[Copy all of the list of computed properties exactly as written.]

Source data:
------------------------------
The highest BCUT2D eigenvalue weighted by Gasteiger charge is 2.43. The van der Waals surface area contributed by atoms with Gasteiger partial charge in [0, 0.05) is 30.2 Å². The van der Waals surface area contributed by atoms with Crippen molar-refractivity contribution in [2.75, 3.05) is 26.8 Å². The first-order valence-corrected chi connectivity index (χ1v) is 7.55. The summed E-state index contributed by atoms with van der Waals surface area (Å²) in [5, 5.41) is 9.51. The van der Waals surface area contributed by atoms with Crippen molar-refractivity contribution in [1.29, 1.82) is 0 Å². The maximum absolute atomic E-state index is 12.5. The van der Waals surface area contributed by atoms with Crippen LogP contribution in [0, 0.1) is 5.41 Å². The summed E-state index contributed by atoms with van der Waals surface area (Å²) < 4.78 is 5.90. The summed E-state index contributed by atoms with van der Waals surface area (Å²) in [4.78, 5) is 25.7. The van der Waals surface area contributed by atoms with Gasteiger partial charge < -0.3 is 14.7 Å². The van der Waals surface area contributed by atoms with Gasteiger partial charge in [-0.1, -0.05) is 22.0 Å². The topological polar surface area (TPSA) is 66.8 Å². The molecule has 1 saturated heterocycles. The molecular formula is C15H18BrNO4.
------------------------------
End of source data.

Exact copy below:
The highest BCUT2D eigenvalue weighted by Gasteiger charge is 2.43. The van der Waals surface area contributed by atoms with Gasteiger partial charge in [0, 0.05) is 30.2 Å². The van der Waals surface area contributed by atoms with Crippen molar-refractivity contribution in [2.75, 3.05) is 26.8 Å². The first-order valence-corrected chi connectivity index (χ1v) is 7.55. The summed E-state index contributed by atoms with van der Waals surface area (Å²) in [5, 5.41) is 9.51. The van der Waals surface area contributed by atoms with Crippen molar-refractivity contribution in [1.29, 1.82) is 0 Å². The maximum absolute atomic E-state index is 12.5. The van der Waals surface area contributed by atoms with Crippen LogP contribution in [0, 0.1) is 5.41 Å². The summed E-state index contributed by atoms with van der Waals surface area (Å²) < 4.78 is 5.90. The summed E-state index contributed by atoms with van der Waals surface area (Å²) in [4.78, 5) is 25.7. The van der Waals surface area contributed by atoms with Gasteiger partial charge < -0.3 is 14.7 Å². The van der Waals surface area contributed by atoms with Gasteiger partial charge in [-0.1, -0.05) is 22.0 Å². The topological polar surface area (TPSA) is 66.8 Å². The molecule has 1 saturated heterocycles. The molecular formula is C15H18BrNO4.